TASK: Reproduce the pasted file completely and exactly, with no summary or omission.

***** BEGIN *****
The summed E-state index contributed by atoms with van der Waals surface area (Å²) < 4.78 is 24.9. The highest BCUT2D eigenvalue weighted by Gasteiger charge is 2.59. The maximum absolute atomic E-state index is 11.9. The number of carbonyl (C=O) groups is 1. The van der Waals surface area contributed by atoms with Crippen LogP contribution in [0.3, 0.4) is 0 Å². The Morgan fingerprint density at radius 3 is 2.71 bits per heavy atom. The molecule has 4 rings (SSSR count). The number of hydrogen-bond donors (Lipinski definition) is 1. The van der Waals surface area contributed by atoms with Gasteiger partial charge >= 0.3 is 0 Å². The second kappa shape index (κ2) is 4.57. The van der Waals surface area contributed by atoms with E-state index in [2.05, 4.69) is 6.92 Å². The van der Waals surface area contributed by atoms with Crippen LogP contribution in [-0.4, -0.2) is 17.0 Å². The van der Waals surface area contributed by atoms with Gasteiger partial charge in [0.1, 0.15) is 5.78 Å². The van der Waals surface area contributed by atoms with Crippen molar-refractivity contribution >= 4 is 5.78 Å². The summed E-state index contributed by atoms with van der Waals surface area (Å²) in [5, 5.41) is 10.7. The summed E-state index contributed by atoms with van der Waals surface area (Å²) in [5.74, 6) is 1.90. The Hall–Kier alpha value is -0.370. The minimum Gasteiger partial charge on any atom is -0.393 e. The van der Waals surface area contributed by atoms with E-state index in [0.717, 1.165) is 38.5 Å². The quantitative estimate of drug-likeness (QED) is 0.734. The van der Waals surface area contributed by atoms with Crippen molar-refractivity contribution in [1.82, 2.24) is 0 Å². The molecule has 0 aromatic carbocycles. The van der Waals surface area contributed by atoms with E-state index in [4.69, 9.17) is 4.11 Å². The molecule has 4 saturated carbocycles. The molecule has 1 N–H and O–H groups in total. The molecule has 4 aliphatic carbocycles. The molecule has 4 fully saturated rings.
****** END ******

The summed E-state index contributed by atoms with van der Waals surface area (Å²) < 4.78 is 24.9. The highest BCUT2D eigenvalue weighted by Gasteiger charge is 2.59. The maximum absolute atomic E-state index is 11.9. The number of carbonyl (C=O) groups is 1. The van der Waals surface area contributed by atoms with Crippen LogP contribution in [0.3, 0.4) is 0 Å². The Morgan fingerprint density at radius 3 is 2.71 bits per heavy atom. The molecule has 4 rings (SSSR count). The number of hydrogen-bond donors (Lipinski definition) is 1. The van der Waals surface area contributed by atoms with Gasteiger partial charge >= 0.3 is 0 Å². The second kappa shape index (κ2) is 4.57. The van der Waals surface area contributed by atoms with E-state index in [2.05, 4.69) is 6.92 Å². The van der Waals surface area contributed by atoms with Crippen LogP contribution in [-0.4, -0.2) is 17.0 Å². The van der Waals surface area contributed by atoms with Gasteiger partial charge in [0.1, 0.15) is 5.78 Å². The van der Waals surface area contributed by atoms with Crippen molar-refractivity contribution >= 4 is 5.78 Å². The summed E-state index contributed by atoms with van der Waals surface area (Å²) in [5, 5.41) is 10.7. The summed E-state index contributed by atoms with van der Waals surface area (Å²) in [5.74, 6) is 1.90. The Hall–Kier alpha value is -0.370. The minimum Gasteiger partial charge on any atom is -0.393 e. The van der Waals surface area contributed by atoms with E-state index in [0.717, 1.165) is 38.5 Å². The quantitative estimate of drug-likeness (QED) is 0.734. The van der Waals surface area contributed by atoms with Crippen molar-refractivity contribution in [1.82, 2.24) is 0 Å². The molecule has 0 aromatic carbocycles. The van der Waals surface area contributed by atoms with E-state index in [4.69, 9.17) is 4.11 Å². The molecule has 4 saturated carbocycles. The molecule has 1 N–H and O–H groups in total. The molecule has 4 aliphatic carbocycles. The molecule has 4 fully saturated rings.